"Are you sitting down? I have news for you." Gwen Marable's cousin from the US state of Ohio called her at home in Maryland about 27 years ago. "We are descended from the sister of Benjamin Banneker, Jemima."
The Banneker family, which numbers over 5,000 known descendants today, only learned about this astonishing connection to their ground-breaking but little-known ancestor through the wonders of DNA testing. As such, no personal stories about him, no artifacts, were handed down through the generations.
"Remember, he was born one year apart from George Washington," said Marable, who went on to help launch and serve as president of the Benjamin Banneker Historical Park and Museum in Baltimore County, Maryland. "People were not writing about black people at that time."
What we do know is that this self-taught, free African American tobacco planter was, among other things, a mathematician, scientist and astronomer who helped establish the boundaries of Washington DC. To this day, nearly all 40 of those boundary stones – which mark the original 10-mile-by-10-mile diamond shape of the US capital city – remain in plain sight. They are the oldest set of federally placed monuments in the United States.
In 1790, the brand-new president George Washington was authorised to delineate the site of the new capital city along the Potomac River. It was swampland overgrown with forests, vines and weeds, sparsely settled with tobacco farms. He needed a survey team to establish its boundaries.
Today, that marker is visible through a window in the seawall of the 19th-Century Jones Point Lighthouse. One foot square and three feet high, it – like all of the markers – was made from the same sandstone from Virginia's Aquia Creek that was used to construct the White House, US Capitol and Supreme Court Building.
From there, the other markers were placed one mile apart. Each is numbered according to its quadrant and location, starting at the south cornerstone at Jones Point (SW1, for example, is Southwest 1, located in DC's south-west quadrant).
Each of the four sides of each marker bears the inscription of either "Virginia" or "Maryland", depending on its border state; the words "Jurisdiction of the United States" and a mile number; the year "1791" or "1792" depending on when the stone was added; and the magnetic compass variance at that place. They reside inside ornate black cages that the Daughters of the American Revolution organisation installed in the early 20th Century. Thirty-six original stones remain in place, in various states of deterioration (sandstone was not the best material, it turns out), while three are replicas and one is a plaque.
Most Washingtonians have no idea what these stones are, even though they pass by them every day. But some people make a pilgrimage to visit them, providing a fascinating exploration of DC's varied neighbourhoods. Many are on people's property, and several are in parks. You'll find them in the middle of a roadway median, in a cemetery and at the base of a water tower. (Note that land seized by the Federal government in 1790 was returned to Virginia in 1846, so the stones don't reflect DC's modern, reduced border.)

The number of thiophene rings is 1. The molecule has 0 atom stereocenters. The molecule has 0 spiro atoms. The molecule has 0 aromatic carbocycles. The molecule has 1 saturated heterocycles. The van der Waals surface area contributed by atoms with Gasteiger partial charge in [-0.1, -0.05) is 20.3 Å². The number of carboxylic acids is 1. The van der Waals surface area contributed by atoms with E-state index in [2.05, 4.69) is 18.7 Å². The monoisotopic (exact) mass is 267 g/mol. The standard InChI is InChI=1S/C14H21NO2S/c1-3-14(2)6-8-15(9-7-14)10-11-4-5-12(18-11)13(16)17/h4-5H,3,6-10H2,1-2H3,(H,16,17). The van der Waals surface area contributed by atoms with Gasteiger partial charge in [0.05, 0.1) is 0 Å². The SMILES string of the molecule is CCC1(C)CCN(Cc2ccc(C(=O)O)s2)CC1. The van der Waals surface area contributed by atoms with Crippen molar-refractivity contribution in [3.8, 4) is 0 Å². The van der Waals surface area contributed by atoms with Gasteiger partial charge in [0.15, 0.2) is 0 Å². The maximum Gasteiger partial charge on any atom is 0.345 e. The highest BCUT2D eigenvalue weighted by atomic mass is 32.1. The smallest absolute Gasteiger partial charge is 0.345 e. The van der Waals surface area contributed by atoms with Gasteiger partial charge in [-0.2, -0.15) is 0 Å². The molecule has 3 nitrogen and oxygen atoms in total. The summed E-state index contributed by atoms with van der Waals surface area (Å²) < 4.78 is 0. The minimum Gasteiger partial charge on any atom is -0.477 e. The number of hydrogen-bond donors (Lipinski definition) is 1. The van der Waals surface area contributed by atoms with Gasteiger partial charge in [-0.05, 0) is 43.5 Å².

"[Marker] NE4 is pristine with great engraving," said Stephen Powers, a civil engineer and co-chair of the Nation's Capital Boundary Stones Committee.
NW4 and NW5 are also pristine. "But they're behind the US Army Corps of Engineers' property line," Powers said. "You have to call to gain access."
The most difficult one to reach is SE9. "You have to park on the highway and use GPS coordinates as you make your way through the woods, down by the Potomac River," he explained. "There's no path."
It's not known if Banneker attended the Jones Point event in 1791 celebrating the south cornerstone, since his name is not noted in newspaper accounts. Chances are, he was a spectator.
Regardless, a few months later, he wrote a letter to Secretary of State Thomas Jefferson about his work on the boundary stones. "Jefferson had been saying publicly that he didn't believe black people and enslaved people were of the same standards as white people in terms of brains and physical abilities," said historian Jane Levey, interim editor of the DC History Center's Washington History magazine. "Banneker basically goes on about how he needs to change public opinion about black people's abilities."
"He writes to Jefferson saying he freely and clearly acknowledges he's of the African race," said Audrey Davis, director of the Alexandria Black History Museum. "He had a pride in his race and of his colour. He was a mathematical genius, a clockmaker, and he was interested in riddles." He also published six farmers' almanacs, using scientific methods. "He was a renaissance man."
Jefferson replied: "Nobody wishes more than I do to see such proofs as you exhibit, that nature has given to our black brethren, talents equal to those of the other colours of men, and that the appearance of a want of them is owing merely to the degraded condition of their existence both in Africa and America."
Whether the exchange altered Jefferson's stance on his views of African Americans and slavery, Banneker was the only black man to challenge the future president's suspicion of inequality during his lifetime.
Banneker died not long after, at the age of 74 in 1806. He never married and had no children. Even though personal connections were lost until the recent shock to Banneker family descendants delivered by DNA testing, his scientific contributions to the US are remarkable and steadfast.
But it's the crumbling boundary stones still gracing the Capital City that provide a daily reminder of Banneker's contributions to anyone paying attention as they walk by.